Fraud Prevention Month marks its 10th anniversary in March. The Competition Bureau, along with 125 law enforcement agencies and other private and public organizations, holds a variety of events throughout the month to inform and protect the public against fraud. As part of a series on fraud protection, CashTech Currency will write about various ways that businesses and organizations can protect themselves. This week’s focus is on how businesses can protect their petty cash accounts.
As business becomes more complex and the economy continues to struggle, businesses are looking to automate as many of their cash handling procedures as they can. But one area that’s stubbornly resistant to cash automation is petty cash. Just by the nature of what petty cash is and how it’s used, it tends to be very manual, which paves the way for fraud and error.
What Is Petty Cash and How Is It Used?
A petty cash account is kind of like a family “change bucket.” It’s where you go for small amounts of money needed for occasional business expenses. Here are some situations where it makes sense to use a petty cash account:
The formal system isn’t cost effective. Many people don’t think about the costs involved in cutting a check, but they’re there. If it costs your business $2 to cut a check, it doesn’t make much sense to do that for a $5 purchase.
The formal system is too slow. If you’re out of stamps, you’re out of stamps. You don’t have time to wait for a check to crawl its way through the system.
A small expense is unique and unlikely to be repeated. There’s no point in setting up a new vendor so you can buy a colleague a baby gift.
How Are Petty Cash Accounts Vulnerable?
Every system has its vulnerabilities, and the main weakness in a petty cash system is that there often is no system. Because the amounts involved are usually small, businesses don’t always take record-keeping seriously. Too many employees have access to petty cash, and they may or may not write the amount down or put a receipt in the box.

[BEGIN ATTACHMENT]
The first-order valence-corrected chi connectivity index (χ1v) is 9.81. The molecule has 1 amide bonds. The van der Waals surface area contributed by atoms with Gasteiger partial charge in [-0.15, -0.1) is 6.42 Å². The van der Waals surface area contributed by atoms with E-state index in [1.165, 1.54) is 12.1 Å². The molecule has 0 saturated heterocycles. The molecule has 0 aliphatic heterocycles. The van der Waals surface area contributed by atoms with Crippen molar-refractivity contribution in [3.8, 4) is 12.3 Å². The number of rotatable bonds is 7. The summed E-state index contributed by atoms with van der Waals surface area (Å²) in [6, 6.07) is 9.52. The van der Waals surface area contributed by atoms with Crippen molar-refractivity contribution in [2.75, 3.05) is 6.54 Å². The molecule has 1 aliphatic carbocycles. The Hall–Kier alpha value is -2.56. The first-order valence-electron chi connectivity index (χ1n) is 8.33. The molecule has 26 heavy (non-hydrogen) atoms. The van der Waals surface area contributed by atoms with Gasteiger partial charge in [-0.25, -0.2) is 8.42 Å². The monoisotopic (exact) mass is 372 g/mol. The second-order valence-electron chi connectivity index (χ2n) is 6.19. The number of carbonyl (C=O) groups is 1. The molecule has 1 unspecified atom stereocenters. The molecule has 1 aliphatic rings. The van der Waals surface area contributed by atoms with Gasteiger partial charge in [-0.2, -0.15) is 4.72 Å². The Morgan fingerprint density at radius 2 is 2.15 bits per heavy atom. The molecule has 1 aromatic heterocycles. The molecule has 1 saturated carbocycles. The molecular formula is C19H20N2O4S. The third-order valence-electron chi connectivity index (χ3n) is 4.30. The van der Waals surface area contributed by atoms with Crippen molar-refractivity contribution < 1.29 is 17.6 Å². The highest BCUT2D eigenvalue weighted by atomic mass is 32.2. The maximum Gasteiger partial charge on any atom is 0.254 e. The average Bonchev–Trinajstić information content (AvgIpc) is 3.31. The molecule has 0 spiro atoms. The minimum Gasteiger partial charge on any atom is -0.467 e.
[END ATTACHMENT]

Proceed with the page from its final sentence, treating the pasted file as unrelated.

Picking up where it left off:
Not only does that leave you unable to see where your money is going, it can also be a temptation to employees. Some people have a hard time resisting an unguarded piggy bank, especially if they’re struggling financially. They convince themselves that their employer won’t miss $10.
How Can You Protect Your Petty Cash?
The best way to protect your petty cash is to put clear-cut procedures in place and make sure everyone follows them. Here are some best practices:
Keep the money in a safe or lockbox. That may sound obvious, but a lot of petty cash accounts are easily accessible.
Give one person – and only one person – access to the petty cash account. That puts accountability squarely on their shoulders and emphasizes the importance of following procedures.
Make sure the person in charge of petty cash knows the policies and has the authority to enforce them. Policies are useless if a higher-ranking employee can just order the petty cash manager to ignore them.
Keep good records. You can find numerous examples of petty cash policies online. The simplest way is to use a voucher-receipt system. All petty cash distributions are accompanied by a voucher describing what the cash will be used for. After making the purchase, the person who requested the money returns the voucher (with the final amount filled in) along with a receipt and any change. Any discrepancies are noted on the voucher. At that point, reconciling the petty cash box is as simple as making sure the receipts plus any remaining cash equals the original amount.
Set a procedure for replenishing the petty cash when it runs low. (Note: Running low doesn’t mean there’s a problem; a higher than usual number of withdrawals can cause funds to run low.) Typically, the employee in charge of petty cash gets a manager to sign a check request.
If your business is one of the many moving toward automation in cash handling, don’t lose sight of your petty cash account. As one of the few remaining holdouts of manual accounting procedures, it’s ripe for fraud and error. And, with the small amounts involved, it tends to fly under the radar. But small amounts add up fast. Protect your business and your employees by establishing clear petty cash procedures and making sure everyone follows them.